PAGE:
Peritonitis in dogs is a condition where the peritoneum, which is the thin, watery membrane that lines the abdominal cavity, becomes inflamed. This happens when the abdominal cavity suffers injury, which can be caused by physical trauma, disease, a stomach ulcer, or other problems. The most common cause of peritonitis is bacterial infection that moves to the abdomen from an external wound or from perforation of an internal organ. A dog suffering from peritonitis may seem to be well, then suddenly become ill. The condition is usually painful, and most dogs will show signs of discomfort if they are touched on the abdomen. If you see the signs of peritonitis in your dog, get to your veterinarian for a proper diagnosis and treatment, as it can be a life-threatening condition. Here is what you should know about the symptoms, causes, and treatments for peritonitis in dogs.
Symptoms Of Peritonitis In Dogs
In most cases, the symptoms of peritonitis in dogs are easy to recognize. Dogs may seem fine, then suddenly become very ill. They will almost certainly show signs of pain when their abdomen is touched. If you see one or more of the following symptoms in your dog, consult your veterinarian immediately.
- Black stools
- Abdominal pain
- Taking unusual positions to relieve pain
- Low blood pressure
- Increased heart rate
- Increased respiration rate
- Low body temperature
- Pale gums
- Swelling in the abdomen
Causes Of Peritonitis In Dogs
There are several possible causes of peritonitis in dogs. The most common is bacterial infection that moves to the abdomen from an external wound or perforated organ, but there are many other possible factors that may lead to peritonitis. Here are some of the possible causes of peritonitis in dogs.
- Intestinal or stomach tumor that ruptures the bowel
- Stomach or intestinal ulcer, which can be caused by anti-inflammatory medications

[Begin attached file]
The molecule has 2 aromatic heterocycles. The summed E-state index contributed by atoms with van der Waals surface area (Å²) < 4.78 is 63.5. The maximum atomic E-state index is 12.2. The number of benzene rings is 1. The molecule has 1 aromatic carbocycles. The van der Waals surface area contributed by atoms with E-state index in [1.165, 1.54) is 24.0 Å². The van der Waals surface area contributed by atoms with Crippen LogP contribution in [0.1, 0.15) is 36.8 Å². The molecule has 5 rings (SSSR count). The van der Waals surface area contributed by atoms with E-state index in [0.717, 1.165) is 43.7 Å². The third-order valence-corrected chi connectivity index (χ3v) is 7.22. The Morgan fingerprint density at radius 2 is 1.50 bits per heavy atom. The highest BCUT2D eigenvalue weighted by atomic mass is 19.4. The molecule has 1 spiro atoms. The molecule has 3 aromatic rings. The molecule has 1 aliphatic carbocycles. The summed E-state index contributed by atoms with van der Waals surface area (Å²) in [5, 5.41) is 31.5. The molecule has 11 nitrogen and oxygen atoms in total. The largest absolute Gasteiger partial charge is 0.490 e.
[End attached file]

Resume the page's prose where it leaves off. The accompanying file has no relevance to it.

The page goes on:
- Liver abscess
- Pancreatic inflammation
- Ruptured gallbladder or bile duct
- Ruptured bladder
- Ruptured uterus
- Ruptured appendix
- Perforated colon
- Liver, heart, or kidney disease
- Chemical contamination
- Prostate cysts
- Wound or injury to the abdomen
Treatments For Peritonitis In Dogs
Treatment for peritonitis in dogs may begin with hospitalization if the condition is serious. Dogs may be given intravenous fluids, and if nutritional support is needed, a feeding tube may be placed into the digestive tract, or feedings may be administered via injection.
Depending on the severity and cause of the condition, surgery may need to be performed. This is especially true in cases where a bacterial infection or chemical contamination is the cause of the peritonitis. Surgery for these conditions involve flushing the abdomen with saline. Many dogs don’t recover from this kind of peritonitis, as it is quite life-threatening.
A dietary change will likely be necessary to help with fluid retention. A low-sodium diet is often prescribed, especially for dogs that have been diagnosed with heart disease. Medications, including antibiotics or medicine to control pain, may also be prescribed. Follow-up vet visits will be necessary to make sure there are no recurring symptoms.